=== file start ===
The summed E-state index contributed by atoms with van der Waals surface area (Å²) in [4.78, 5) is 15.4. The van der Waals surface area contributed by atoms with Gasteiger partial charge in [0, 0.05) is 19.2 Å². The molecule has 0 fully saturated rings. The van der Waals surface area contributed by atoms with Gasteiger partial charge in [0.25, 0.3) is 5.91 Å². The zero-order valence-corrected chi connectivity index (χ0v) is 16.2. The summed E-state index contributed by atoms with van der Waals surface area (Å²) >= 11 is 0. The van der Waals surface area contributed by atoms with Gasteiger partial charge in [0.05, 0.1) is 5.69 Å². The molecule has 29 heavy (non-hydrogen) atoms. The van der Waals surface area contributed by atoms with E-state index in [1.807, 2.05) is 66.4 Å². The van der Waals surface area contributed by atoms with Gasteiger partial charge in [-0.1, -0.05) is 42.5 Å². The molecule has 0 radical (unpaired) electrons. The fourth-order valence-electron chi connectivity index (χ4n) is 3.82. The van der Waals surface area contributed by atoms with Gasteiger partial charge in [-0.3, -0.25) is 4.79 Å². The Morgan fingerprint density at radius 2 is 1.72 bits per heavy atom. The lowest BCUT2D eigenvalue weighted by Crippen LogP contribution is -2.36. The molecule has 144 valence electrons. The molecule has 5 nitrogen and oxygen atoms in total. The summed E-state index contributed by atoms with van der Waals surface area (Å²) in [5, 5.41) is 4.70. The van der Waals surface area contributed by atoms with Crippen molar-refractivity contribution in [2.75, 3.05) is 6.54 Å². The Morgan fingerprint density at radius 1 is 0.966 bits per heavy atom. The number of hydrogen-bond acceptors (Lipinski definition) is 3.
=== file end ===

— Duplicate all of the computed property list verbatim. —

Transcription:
The summed E-state index contributed by atoms with van der Waals surface area (Å²) in [4.78, 5) is 15.4. The van der Waals surface area contributed by atoms with Gasteiger partial charge in [0, 0.05) is 19.2 Å². The molecule has 0 fully saturated rings. The van der Waals surface area contributed by atoms with Gasteiger partial charge in [0.25, 0.3) is 5.91 Å². The zero-order valence-corrected chi connectivity index (χ0v) is 16.2. The summed E-state index contributed by atoms with van der Waals surface area (Å²) >= 11 is 0. The van der Waals surface area contributed by atoms with Gasteiger partial charge in [0.05, 0.1) is 5.69 Å². The molecule has 29 heavy (non-hydrogen) atoms. The van der Waals surface area contributed by atoms with E-state index in [1.807, 2.05) is 66.4 Å². The van der Waals surface area contributed by atoms with Gasteiger partial charge in [-0.1, -0.05) is 42.5 Å². The molecule has 0 radical (unpaired) electrons. The fourth-order valence-electron chi connectivity index (χ4n) is 3.82. The van der Waals surface area contributed by atoms with Gasteiger partial charge in [-0.3, -0.25) is 4.79 Å². The Morgan fingerprint density at radius 2 is 1.72 bits per heavy atom. The lowest BCUT2D eigenvalue weighted by Crippen LogP contribution is -2.36. The molecule has 144 valence electrons. The molecule has 5 nitrogen and oxygen atoms in total. The summed E-state index contributed by atoms with van der Waals surface area (Å²) in [5, 5.41) is 4.70. The van der Waals surface area contributed by atoms with Crippen molar-refractivity contribution in [2.75, 3.05) is 6.54 Å². The Morgan fingerprint density at radius 1 is 0.966 bits per heavy atom. The number of hydrogen-bond acceptors (Lipinski definition) is 3.